May 5, 2022 Russia-Ukraine news

By Helen Regan, Andrew Raine, Jack Guy, George Ramsay, Ed Upright, Adrienne Vogt, Maureen Chowdhury, Aditi Sangal and Meg Wagner, CNN

Updated 0554 GMT (1354 HKT) May 6, 2022
24 Posts
Sort byDropdown arrow
10:45 a.m. ET, May 5, 2022

German and Ukrainian presidents resolve row over Kyiv visit snub

From CNN's Nadine Schmidt in Berlin and Radina Gigova in London 

German President Frank-Walter Steinmeier spoke to Ukrainian President Volodymyr Zelensky by phone on Thursday and resolved a row over a would-be visit to Kyiv that was turned down in April, Steinmeier's office said. 

Steinmeier had offered to visit Kyiv in April with the heads of state of Poland, Lithuania, Latvia and Estonia to send a strong signal of common European solidarity with Ukraine, but his trip was not wanted by Kyiv, he told reporters on April 12. “I was ready for it. But apparently […] that was not what was wanted in Kyiv,” he told reporters while visiting Warsaw.

Kyiv's decision in April came amid sustained criticism over Steinmeier's close relations with Russia in his previous role as foreign minister, as well as criticism from Kyiv that Germany was hesitant to provide much-needed military support to Ukraine. 

''Both presidents described the talks as 'very important and very good,'" a statement posted on the German presidential office website read Thursday, adding that ''irritations of the past were cleared up. Both presidents agreed to remain in close contact.''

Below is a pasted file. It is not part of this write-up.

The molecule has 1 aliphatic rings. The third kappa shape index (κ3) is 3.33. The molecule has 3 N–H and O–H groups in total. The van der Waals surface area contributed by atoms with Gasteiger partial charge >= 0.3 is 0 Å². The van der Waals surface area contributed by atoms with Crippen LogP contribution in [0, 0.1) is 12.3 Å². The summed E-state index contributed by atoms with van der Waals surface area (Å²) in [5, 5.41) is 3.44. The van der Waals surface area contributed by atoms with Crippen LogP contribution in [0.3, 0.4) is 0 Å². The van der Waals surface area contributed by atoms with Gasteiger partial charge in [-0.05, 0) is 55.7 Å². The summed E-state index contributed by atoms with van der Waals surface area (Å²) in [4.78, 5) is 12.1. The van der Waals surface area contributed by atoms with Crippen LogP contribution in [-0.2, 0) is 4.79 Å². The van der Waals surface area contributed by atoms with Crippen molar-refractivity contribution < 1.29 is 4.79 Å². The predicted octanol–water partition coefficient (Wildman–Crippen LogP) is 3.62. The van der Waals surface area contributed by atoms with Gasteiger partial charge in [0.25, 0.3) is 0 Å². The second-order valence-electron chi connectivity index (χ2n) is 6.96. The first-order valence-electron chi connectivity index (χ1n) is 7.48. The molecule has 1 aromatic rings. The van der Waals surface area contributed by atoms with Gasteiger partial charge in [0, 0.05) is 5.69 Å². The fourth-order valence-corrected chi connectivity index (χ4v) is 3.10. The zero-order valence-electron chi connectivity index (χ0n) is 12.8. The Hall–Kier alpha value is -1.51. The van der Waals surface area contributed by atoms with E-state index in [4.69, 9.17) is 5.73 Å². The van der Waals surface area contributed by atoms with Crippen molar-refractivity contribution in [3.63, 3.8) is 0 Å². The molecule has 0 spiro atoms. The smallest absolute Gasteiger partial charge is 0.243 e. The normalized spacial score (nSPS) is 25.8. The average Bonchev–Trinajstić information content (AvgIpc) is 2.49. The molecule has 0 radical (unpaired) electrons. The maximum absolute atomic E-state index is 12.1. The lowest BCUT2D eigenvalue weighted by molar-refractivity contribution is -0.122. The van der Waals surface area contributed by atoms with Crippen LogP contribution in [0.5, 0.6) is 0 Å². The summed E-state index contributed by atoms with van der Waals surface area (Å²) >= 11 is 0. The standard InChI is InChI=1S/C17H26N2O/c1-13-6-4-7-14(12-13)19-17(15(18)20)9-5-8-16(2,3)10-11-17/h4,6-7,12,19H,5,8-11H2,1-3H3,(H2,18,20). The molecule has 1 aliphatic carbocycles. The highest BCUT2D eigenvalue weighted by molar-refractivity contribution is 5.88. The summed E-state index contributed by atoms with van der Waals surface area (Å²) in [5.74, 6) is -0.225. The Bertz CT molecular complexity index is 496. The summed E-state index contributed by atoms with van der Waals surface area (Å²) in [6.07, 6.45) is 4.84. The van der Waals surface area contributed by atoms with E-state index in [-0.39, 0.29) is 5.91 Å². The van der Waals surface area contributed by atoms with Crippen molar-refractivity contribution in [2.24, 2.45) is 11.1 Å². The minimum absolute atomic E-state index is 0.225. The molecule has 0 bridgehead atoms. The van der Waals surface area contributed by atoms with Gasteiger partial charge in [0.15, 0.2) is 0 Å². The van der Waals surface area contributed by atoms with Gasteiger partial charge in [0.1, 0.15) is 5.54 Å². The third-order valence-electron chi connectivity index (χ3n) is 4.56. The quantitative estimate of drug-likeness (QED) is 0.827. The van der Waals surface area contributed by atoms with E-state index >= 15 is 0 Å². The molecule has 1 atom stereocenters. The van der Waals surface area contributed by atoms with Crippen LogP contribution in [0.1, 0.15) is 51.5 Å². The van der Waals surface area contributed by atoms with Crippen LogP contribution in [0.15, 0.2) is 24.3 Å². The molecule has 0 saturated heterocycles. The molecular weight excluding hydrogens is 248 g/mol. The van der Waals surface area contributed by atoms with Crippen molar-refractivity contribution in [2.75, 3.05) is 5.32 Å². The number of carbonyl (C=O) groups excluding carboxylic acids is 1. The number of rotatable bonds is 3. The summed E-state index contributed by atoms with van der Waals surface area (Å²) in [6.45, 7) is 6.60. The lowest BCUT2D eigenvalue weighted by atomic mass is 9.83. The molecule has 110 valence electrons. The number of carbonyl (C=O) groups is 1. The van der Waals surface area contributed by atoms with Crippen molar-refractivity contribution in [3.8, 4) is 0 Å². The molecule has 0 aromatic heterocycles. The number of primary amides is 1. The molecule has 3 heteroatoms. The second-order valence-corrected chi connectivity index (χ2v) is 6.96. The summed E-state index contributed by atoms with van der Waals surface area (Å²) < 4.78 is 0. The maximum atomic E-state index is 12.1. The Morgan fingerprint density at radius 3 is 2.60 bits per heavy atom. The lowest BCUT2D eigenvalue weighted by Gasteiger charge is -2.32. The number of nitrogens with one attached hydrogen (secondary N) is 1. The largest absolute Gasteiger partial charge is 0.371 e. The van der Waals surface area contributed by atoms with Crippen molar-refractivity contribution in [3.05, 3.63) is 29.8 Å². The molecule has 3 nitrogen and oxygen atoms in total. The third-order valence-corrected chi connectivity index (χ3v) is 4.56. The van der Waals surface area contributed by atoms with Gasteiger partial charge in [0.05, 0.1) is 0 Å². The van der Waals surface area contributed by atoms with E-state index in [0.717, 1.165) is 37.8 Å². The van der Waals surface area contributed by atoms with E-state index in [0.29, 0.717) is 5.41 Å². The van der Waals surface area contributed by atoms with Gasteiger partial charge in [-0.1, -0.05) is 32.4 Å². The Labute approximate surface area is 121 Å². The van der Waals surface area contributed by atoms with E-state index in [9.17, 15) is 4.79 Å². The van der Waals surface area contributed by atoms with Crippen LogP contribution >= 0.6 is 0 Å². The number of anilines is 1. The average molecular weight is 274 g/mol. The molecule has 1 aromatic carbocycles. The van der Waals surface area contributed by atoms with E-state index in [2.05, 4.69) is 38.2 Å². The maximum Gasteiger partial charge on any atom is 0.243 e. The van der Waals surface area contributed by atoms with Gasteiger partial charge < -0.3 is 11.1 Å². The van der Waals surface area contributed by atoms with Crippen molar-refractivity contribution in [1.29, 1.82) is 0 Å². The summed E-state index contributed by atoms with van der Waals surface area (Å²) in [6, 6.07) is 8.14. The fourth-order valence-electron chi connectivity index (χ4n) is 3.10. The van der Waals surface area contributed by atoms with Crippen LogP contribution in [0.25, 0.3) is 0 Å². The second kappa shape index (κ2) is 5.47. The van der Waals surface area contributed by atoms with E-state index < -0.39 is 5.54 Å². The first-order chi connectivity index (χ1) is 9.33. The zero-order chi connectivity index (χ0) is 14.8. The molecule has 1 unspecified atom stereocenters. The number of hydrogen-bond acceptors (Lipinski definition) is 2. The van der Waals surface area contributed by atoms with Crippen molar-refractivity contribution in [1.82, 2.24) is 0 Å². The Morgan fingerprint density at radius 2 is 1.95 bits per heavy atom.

Following the talks with the German president, Zelensky said Thursday on his official Twitter account that he ''had a good, constructive, important conversation" with Steinmeier. Zelensky thanked him "for strong support for Ukraine," adding he expects the support "to be intensified.'' 

Zelensky said the "German leadership is important to counter Russian aggression'' and said he informed Steinmeier about the ongoing ''situation on the frontline'' and the ''critical situation in Mariupol."

See Zelensky's tweet:

10:36 a.m. ET, May 5, 2022

Ukrainian newlywed who lost legs in blast hopes to be walking down the aisle with prosthetics soon

Viktor and Oksana Balandina pose on their wedding day.
Viktor and Oksana Balandina pose on their wedding day. (CNN)

In video shared widely around the world, a Ukrainian nurse who lost both her legs in a blast had her first wedding dance with her husband in a ceremony in the hospital.

About a month ago, Oksana Balandina stepped on a land mine and needed to have her legs amputated.

"I felt like I was flying in the air. I felt a terrible noise in my head. I fell to the ground," she told CNN's Scott McLean. "When I looked down, they were gone."

At that moment, "I didn't want to live anymore," she said.

The newlyweds have been a couple since they were teenagers, and the 23-year-olds have two children together. Marriage had always been in their plans someday, but they decided to move forward with a quicker timeline by getting married in a civil ceremony and a small impromptu ceremony at a hospital in Lviv.

"I knew that she was strong, but I never thought she was as strong as she was these last five weeks," Balandina's husband Viktor said.

Their children are staying with their grandparents while she recovers. They understand their mother was in pain, and Viktor said they explained she'll have prosthetic legs in the future.

The last time the kids visited, "they were already fighting over who will be the first to push their mother in her wheelchair," Viktor said.

Balandina will be going to Germany to be fitted for prosthetics, and she hopes to be walking down the aisle at a formal church wedding ceremony soon.